Negotiating teams for the City of San Antonio and San Antonio Police Officers Association sat down at the same table and traded proposals Tuesday in the first collective bargaining session held since mid-June.
In sharp contrast to the tense mood of talks that broke down in June, the atmosphere in the City Council B Session room was decidedly relaxed at the start and finish of the morning session, which lasted two hours, including a 30-minute timeout when both sides stepped out to caucus. Negotiators agreed to two more meetings, the first next Tuesday, Sept. 30, and a second the following Tuesday, Oct. 7.
The City and police union, however, remain far apart in terms of reaching agreement on a new contract. The City wants to reduce the cost of health care benefits for police as well as firefighters, who have not yet come to the negotiating table, from more than $14,000 a year per uniform employee to $10,000. The police union has for the first time on Tuesday signaled its willingness to have its members contribute to the cost of health care coverage, but union leaders also want a five-year schedule of pay increase to offset those cuts.
The police union wants a five-year contract to replace the one that expires on Sept. 30. The City, in turn, has proposed a three-year contract. Given the City’s stated determination to hold public safety costs at 66.5% of the general budget, that leaves the two sides tens of millions of dollars apart over the course of a new contract.
Still, the two sides are meeting and talking, and at least on Tuesday, the atmosphere was conciliatory.
The City’s negotiating team had a different look this session, with Deputy City Manager Erik Walsh and former City Attorney Michael Bernard taking seats alongside outside co-counsel Jeff Londa of Houston, Bettye Lynn of Fort Worth and First City Attorney Martha Sepeda. Londa led the negotiations, as in the past, but seemed to adopt a less pugnacious and more amicable approach. No one else on the City’s team spoke Tuesday.
Bernard later said he was hired by the City in August to serve as co-counsel, a move which went unannounced at the time.
The perception among City Hall watchers is that Mayor Ivy Taylor initiated the hiring of Bernard, who left his position as City Attorney after eight years last October to become a partner in the San Antonio office of Bracewell & Giuliani. Bernard’s hiring, sources said, was a way of defusing the tension between union leaders and city staff. City Manager Sheryl Sculley led the City’s effort to bring rapidly increasing health care benefits costs for police and firefighters under control, and as a result, became the target of intense union animosity after she won support from former Mayor Julián Castro and City Council.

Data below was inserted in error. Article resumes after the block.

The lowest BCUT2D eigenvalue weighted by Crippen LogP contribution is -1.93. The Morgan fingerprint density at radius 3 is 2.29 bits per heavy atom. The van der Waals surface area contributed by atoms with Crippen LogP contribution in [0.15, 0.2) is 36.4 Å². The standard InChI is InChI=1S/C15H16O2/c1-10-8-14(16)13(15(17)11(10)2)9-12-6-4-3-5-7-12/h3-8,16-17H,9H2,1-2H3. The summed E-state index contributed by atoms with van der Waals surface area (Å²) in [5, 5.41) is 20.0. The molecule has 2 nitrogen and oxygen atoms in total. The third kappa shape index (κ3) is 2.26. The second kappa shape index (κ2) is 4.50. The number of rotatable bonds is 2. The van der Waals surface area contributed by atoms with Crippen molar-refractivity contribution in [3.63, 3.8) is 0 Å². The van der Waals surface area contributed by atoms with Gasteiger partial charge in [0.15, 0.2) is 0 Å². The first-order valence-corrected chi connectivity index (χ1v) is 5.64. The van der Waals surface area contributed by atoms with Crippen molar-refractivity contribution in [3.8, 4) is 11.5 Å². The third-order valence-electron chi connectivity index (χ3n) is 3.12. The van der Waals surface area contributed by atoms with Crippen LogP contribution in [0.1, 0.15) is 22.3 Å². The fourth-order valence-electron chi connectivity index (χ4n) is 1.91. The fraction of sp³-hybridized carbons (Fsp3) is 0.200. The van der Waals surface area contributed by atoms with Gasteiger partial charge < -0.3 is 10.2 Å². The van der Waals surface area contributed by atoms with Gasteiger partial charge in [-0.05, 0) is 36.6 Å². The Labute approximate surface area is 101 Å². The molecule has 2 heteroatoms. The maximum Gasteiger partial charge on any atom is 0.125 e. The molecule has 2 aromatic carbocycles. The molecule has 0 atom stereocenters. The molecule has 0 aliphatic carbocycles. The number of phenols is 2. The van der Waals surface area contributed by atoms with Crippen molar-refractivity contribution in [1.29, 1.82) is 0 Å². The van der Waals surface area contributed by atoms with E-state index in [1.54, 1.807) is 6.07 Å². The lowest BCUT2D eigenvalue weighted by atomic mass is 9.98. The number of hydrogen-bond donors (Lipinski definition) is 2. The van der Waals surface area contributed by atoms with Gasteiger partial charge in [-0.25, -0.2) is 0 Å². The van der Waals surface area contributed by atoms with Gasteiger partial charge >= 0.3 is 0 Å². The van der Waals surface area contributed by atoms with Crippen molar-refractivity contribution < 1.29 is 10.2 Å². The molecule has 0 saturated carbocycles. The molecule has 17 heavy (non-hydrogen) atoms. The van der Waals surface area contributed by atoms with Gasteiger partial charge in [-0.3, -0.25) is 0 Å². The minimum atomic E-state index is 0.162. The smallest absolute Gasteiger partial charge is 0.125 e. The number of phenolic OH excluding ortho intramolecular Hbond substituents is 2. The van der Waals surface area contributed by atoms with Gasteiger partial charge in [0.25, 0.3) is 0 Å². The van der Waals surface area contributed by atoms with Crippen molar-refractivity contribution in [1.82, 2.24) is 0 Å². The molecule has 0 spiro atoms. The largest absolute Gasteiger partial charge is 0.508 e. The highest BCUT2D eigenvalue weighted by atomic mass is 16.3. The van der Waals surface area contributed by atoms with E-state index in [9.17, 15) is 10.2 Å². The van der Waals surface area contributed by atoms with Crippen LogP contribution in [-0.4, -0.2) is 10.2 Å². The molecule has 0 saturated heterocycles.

Adding Walsh and Bernard to the team, observers on both sides of the talks said in off-the-record remarks, moves the attention away from personal animosities and refocuses attention on contract issues. Whether a face-saving effort that brings the police union back to talks will lead to a deal remains to be seen in the coming weeks.
The two sides differ markedly by their own admission. Londa has repeatedly cited the need for the City to reduce costs and save millions. Georgetown attorney Ron DeLord, the lead negotiator for the police union, said his side’s objective is to help the city get control of union health care costs while also protecting the hard-earned gains the police union has won over 38 years of collective bargaining.
The session began with Londa formally presenting what he called the City’s “July 10 alternative plan” that was sent to the police union informally as summer ended and formal talks had reached impasse in June. At the time, the police union did not respond to the City’s overture, insisting that negotiators first retract statements that union members could be unilaterally placed on the less generous civilian health care plan if they didn’t agree to a new contract.
The July 10 plan would cost the City an estimated $10,000 per uniformed officer, well under the $14,500 currently being spent, but well above the $7,300 the City spends on benefits for each civilian employee.